But now he's going to lose this election. Democrats will be livid with him, AS THEY SHOULD BE, and he'll never get the nomination again.

According to the latest Quinnipiac poll, Obama has expanded his lead in Ohio over McCain, 49-44%.

Somebody's been taking too many bong hits.


A certain politician, who has been getting carried by the media, has ALREADY blown his election chances sky-high, and hasn't much of a prayer of piecing his hopes togther at this late date.

And just about EVERY single Democrat insider has already concluded as much, and the fall-out is just beginning.

Ohio polls? Former Ohio Republican is grasping on to the one little poll that gives him a shred of some hope . . . how about this one? For the record, I don't believe either one of them. I think it's probably closer to dead even. But dead even is not where your guy needs to be. It won't be where he stays, either.

Rasmussen and Univ of Cinci have McCain up by 7 and 4 points in Ohio.

Former Ohio Republican, now terrorist sympathizer.

The question isn't whether we're going to take The Buckeye State. The question now is whether or not we'll take The Keystone State, {Pennsylvania}.

Don't know if you guys have picked up on it or not, but we're closing the race in The Empire State and The Garden State {New York and New Jersey}. Now we're not going to take New York, absent a complete meltdown of Obama, {which is not unlikely by the way...}, but the fact that we're closing in those states has got to be causing utter panic in Democrat ranks.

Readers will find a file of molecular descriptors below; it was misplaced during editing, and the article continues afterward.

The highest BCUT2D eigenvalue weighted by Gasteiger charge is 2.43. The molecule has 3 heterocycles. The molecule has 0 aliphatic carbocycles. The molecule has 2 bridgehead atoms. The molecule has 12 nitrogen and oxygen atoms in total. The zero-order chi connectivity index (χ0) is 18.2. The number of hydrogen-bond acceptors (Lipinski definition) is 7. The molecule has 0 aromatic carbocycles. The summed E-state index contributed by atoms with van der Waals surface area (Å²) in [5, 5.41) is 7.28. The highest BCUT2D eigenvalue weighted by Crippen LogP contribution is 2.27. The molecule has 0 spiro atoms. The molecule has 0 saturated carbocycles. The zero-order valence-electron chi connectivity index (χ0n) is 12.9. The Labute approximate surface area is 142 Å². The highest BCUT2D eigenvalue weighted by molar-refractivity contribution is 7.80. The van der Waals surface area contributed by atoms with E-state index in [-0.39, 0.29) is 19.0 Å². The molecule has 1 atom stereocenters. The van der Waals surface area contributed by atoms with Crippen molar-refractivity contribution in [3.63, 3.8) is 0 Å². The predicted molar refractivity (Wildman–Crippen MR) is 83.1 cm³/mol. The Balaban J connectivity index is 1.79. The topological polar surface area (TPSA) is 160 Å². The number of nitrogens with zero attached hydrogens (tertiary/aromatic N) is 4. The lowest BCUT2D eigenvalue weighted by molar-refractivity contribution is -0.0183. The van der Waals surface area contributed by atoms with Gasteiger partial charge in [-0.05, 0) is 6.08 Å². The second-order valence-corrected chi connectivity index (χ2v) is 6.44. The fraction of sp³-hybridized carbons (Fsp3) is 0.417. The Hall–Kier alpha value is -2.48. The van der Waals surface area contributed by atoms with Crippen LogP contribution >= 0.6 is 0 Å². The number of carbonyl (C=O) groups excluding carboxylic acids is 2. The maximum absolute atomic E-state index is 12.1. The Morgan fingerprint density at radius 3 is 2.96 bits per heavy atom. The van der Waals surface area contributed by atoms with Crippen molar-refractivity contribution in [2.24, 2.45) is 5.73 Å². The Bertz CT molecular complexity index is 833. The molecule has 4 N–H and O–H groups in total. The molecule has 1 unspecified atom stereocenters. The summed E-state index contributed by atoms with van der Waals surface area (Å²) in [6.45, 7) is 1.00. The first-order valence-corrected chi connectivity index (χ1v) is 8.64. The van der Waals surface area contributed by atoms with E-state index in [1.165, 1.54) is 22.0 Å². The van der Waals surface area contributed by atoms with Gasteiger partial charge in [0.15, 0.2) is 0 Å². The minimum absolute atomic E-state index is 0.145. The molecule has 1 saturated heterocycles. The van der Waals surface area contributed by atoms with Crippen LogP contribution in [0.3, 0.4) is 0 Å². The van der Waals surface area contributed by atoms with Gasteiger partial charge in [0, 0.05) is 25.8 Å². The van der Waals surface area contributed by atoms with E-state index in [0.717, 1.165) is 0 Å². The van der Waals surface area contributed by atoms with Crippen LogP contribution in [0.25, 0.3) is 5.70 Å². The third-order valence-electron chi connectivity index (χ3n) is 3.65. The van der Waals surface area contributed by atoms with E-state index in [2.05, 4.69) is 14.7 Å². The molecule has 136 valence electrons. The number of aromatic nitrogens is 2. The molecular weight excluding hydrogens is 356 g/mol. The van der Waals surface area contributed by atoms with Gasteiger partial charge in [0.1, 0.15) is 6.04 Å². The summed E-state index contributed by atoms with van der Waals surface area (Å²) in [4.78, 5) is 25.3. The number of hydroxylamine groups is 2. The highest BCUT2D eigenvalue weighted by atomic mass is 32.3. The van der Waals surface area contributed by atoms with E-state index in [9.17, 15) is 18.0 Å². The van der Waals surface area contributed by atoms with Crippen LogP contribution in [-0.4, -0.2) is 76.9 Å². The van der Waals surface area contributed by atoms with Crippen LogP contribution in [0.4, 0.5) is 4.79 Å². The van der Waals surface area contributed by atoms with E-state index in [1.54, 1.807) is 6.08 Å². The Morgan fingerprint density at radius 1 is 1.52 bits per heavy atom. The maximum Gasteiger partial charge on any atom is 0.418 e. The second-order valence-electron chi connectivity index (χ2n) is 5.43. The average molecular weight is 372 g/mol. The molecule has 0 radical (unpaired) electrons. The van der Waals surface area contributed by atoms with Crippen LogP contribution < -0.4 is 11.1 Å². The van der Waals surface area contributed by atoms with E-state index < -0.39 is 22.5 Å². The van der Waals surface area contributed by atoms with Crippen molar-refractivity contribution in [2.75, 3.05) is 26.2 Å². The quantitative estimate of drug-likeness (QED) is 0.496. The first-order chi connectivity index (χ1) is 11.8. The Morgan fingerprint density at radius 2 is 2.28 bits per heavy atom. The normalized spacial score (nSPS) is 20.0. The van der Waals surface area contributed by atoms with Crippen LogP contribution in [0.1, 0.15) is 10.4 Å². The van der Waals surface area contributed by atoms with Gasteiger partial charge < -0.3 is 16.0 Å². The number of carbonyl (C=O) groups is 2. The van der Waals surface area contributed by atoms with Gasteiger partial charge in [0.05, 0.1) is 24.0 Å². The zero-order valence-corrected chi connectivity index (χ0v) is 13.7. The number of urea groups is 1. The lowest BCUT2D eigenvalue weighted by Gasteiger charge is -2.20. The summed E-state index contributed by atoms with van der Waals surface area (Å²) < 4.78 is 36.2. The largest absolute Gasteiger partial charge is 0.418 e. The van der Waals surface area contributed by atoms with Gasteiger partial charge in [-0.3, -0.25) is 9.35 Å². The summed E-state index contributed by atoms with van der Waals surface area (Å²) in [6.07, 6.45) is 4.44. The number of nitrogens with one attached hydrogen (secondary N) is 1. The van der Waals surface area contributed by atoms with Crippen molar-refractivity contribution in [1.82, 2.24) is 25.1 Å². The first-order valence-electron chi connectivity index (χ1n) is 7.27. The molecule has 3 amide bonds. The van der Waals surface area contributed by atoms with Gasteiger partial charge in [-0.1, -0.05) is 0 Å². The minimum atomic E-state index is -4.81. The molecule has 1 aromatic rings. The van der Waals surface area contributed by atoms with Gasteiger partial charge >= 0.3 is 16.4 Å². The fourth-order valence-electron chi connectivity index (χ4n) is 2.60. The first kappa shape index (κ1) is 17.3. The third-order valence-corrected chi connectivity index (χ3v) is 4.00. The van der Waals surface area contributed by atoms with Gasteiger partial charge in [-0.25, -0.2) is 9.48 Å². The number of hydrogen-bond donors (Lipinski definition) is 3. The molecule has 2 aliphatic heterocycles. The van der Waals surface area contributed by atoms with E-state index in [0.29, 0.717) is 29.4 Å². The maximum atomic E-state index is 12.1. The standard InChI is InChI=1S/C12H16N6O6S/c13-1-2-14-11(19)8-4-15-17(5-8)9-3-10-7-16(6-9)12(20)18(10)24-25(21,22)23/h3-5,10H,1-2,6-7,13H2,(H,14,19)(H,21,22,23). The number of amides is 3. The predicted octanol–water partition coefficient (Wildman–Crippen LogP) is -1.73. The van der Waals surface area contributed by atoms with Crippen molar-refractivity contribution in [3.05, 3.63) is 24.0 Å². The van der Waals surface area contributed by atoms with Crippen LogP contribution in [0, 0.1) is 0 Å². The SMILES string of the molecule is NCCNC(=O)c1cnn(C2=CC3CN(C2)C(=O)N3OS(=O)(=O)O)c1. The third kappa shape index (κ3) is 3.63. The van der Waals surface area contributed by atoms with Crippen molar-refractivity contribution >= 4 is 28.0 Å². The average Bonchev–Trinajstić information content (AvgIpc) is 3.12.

I have an invitation to man phone banks here in California sitting on my desk . . . generally, I shun Quixotic causes in favor of doing good in the more concrete things where my impact can actually make a difference on a Saturday morning . . . things like attending my son's baseball game and cheering him on to victory. But California's only got a 9 pt. gap right now between McCain and Obama . . . still going to the baseball game but not yet throwing out the invitation . . .

I say we send former ohio republican to a fema detention center.

Kerry too, for he was in command in the polls, but let it all slip away, making bizarre pronouncements like America has "to pass a global test."